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    Giving a Covid booster shot to a healthy person is “incorrect,” WHO says

    Nurse Mary Ezzat will administer Physer COVID-19 Booster Shot to Jessica M. at the UCI Medical Center in Orange, CA on Thursday, August 19, 2021.

    Jeff Gritchen | Media News Group | Orange County Register via Getty Images

    World Health Organization officials again urge wealthy countries to stop distributing Covid vaccine booster doses in hopes of making more doses available in poorer countries with delayed immunization rates I did.

    Secretary-General Tedros Adhanom Gebreyes said at a press conference on Tuesday that WHO lacked sufficient scientific data to allow widespread use of boosters.The organization has been working to address vaccine inequality since last winter and asked world leaders September 8 Imposing a moratorium on the third vaccination by the end of the year to direct surplus vaccines to low-income countries.

    “Some countries have less than 2% vaccination rates, most of them in Africa and haven’t even received the first and second vaccinations,” said Tedros. “And starting with a booster, especially giving it to healthy people, is really wrong.”

    In Africa, just under 3.5% of the eligible population is fully vaccinated, WHO officials said. The WHO has repeatedly approved booster immunizations for immunodeficiency, but said Africa is on track to meet the Executive Secretary’s goal of a 10% vaccination rate in all countries by the end of the year.

    Booster deployment has already begun throughout the United States, and the US Centers for Disease Control and Prevention reports that nearly 54% of the population is fully vaccinated. According to the CDC, over 1.8 million boosters have already been administered. If the WHO approves the booster, its distribution would require an annual investment of about $ 1 billion in Africa, Benedict Orama, chairman and chairman of the African Export-Import Bank’s board of directors, said in a briefing.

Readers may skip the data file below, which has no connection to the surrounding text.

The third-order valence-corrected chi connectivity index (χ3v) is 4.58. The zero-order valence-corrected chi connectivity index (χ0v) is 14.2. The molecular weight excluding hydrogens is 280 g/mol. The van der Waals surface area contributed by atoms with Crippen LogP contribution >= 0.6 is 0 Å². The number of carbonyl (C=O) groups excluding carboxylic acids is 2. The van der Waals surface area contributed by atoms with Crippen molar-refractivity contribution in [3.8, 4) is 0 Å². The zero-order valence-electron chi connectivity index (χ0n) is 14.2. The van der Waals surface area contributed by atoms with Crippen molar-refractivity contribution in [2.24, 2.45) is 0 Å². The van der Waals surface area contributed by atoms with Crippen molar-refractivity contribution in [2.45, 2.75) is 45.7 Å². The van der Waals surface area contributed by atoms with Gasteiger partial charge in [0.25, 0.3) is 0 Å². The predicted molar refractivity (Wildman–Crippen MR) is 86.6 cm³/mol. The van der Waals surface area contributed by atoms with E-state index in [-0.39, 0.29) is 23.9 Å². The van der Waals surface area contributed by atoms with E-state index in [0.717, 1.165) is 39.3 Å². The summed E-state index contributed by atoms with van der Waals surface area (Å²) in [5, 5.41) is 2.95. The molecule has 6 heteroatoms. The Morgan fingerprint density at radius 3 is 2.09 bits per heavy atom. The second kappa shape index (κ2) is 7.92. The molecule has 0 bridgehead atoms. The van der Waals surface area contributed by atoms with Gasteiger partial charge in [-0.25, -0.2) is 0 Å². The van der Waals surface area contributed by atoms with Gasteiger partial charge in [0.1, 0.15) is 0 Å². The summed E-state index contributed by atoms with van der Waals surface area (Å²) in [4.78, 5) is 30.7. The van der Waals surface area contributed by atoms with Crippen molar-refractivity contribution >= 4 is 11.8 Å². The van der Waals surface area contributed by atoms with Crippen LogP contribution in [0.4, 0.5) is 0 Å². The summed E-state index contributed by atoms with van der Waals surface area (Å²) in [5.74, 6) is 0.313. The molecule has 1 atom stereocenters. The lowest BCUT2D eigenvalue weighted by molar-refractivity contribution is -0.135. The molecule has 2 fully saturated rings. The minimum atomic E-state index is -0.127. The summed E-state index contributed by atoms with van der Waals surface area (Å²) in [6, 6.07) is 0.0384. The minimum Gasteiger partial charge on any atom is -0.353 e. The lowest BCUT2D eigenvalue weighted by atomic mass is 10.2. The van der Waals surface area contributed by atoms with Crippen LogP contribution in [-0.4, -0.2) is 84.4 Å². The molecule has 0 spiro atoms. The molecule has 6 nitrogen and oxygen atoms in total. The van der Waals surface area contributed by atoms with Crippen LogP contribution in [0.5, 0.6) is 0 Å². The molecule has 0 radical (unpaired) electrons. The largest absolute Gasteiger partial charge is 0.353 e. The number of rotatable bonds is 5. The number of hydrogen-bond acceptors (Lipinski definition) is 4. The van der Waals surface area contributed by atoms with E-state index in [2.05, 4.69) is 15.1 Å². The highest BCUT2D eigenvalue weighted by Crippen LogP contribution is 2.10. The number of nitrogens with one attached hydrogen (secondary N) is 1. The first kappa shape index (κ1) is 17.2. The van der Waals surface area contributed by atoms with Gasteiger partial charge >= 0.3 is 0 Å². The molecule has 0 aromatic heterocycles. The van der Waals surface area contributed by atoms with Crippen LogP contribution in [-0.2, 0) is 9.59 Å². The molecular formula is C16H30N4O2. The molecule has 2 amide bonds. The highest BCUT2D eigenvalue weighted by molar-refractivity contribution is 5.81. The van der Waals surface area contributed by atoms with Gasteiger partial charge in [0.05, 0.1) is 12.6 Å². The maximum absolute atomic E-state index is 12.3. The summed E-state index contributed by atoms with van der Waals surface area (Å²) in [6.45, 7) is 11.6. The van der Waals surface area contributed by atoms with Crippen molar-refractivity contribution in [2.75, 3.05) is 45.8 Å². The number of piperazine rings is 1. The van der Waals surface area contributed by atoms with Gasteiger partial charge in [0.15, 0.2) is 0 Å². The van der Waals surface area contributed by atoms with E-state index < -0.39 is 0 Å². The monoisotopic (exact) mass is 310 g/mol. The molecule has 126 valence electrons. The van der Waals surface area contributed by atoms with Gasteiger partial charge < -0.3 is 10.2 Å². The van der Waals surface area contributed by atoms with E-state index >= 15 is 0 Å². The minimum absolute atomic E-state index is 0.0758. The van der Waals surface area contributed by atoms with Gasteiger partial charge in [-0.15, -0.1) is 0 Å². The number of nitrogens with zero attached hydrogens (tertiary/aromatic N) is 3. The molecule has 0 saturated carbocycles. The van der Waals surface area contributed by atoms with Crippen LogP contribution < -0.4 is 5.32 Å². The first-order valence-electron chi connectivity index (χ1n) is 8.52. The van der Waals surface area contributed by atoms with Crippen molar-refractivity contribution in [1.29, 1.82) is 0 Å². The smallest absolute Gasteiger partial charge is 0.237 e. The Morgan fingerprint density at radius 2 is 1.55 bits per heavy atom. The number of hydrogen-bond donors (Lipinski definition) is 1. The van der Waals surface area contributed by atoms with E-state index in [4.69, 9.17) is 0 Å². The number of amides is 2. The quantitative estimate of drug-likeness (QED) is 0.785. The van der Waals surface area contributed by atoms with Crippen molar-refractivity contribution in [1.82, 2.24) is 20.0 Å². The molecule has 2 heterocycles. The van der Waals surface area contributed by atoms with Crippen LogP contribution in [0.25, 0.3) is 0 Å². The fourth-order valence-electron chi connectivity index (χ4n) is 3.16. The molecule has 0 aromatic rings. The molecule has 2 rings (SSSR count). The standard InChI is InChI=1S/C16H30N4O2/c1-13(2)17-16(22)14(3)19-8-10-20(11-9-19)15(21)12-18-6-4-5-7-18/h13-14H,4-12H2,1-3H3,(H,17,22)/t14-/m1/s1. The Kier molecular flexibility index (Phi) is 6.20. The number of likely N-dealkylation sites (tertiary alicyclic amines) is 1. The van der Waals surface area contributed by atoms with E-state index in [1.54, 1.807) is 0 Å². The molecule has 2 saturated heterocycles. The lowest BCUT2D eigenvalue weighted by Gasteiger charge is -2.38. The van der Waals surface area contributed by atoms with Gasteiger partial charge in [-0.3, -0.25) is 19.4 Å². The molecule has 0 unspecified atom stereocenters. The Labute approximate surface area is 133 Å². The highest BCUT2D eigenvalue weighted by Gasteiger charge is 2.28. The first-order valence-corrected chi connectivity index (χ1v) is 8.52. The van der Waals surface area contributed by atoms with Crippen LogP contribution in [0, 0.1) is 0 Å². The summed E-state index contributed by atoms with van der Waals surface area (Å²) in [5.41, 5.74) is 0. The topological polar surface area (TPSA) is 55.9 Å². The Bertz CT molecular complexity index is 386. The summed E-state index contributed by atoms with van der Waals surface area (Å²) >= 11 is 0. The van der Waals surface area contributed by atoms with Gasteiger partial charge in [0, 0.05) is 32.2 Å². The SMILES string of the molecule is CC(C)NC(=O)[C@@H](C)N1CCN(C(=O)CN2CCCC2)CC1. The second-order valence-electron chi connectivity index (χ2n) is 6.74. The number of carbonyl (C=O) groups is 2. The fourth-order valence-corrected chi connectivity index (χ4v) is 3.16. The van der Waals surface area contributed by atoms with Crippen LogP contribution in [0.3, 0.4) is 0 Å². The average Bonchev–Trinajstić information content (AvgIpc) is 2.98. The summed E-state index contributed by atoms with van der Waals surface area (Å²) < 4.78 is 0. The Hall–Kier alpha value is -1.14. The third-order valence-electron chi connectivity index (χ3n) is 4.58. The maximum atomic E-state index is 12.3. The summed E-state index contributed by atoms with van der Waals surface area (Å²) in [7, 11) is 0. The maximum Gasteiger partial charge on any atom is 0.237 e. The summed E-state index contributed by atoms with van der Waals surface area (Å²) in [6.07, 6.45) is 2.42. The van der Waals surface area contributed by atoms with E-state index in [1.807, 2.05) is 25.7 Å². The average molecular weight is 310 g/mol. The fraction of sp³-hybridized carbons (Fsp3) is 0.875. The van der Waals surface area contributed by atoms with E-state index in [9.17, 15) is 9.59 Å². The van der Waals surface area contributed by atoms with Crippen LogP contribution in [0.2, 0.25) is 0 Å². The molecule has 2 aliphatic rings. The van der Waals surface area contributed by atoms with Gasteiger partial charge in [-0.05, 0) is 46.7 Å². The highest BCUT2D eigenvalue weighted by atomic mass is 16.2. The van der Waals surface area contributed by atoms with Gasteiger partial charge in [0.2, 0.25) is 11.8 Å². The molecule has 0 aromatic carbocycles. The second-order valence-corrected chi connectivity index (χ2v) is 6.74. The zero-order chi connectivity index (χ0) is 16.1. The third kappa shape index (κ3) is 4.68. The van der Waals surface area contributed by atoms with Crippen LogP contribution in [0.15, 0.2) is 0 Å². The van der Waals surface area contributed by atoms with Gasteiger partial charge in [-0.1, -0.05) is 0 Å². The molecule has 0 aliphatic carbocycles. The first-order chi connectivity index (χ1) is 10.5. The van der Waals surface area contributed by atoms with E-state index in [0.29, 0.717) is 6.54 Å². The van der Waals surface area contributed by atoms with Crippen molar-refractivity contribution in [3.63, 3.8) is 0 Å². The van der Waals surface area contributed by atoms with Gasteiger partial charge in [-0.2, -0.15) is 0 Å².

Several countries have promised to donate hundreds of millions of vaccines to developing countries, but trade restrictions have made it difficult for low-income countries to buy the vaccine on their own, said Covid, Special Envoy of the African Union. Said Strive Masyiwa. 19. Withdrawing these restrictions will help boost vaccination across Africa, according to Mashiiwa.

    “We want access to the purchase,” said Masiyiwa. “We call on countries that have restricted exports: the export of vaccines as finished products, the export of raw materials and APIs.”

    “These restrictions are even more urgent for us today than intellectual property, as intellectual property will not vaccinate us tomorrow,” Mashiiwa added.

    Giving a Covid booster shot to a healthy person is “incorrect,” WHO says

    Source link Giving a Covid booster shot to a healthy person is “incorrect,” WHO says

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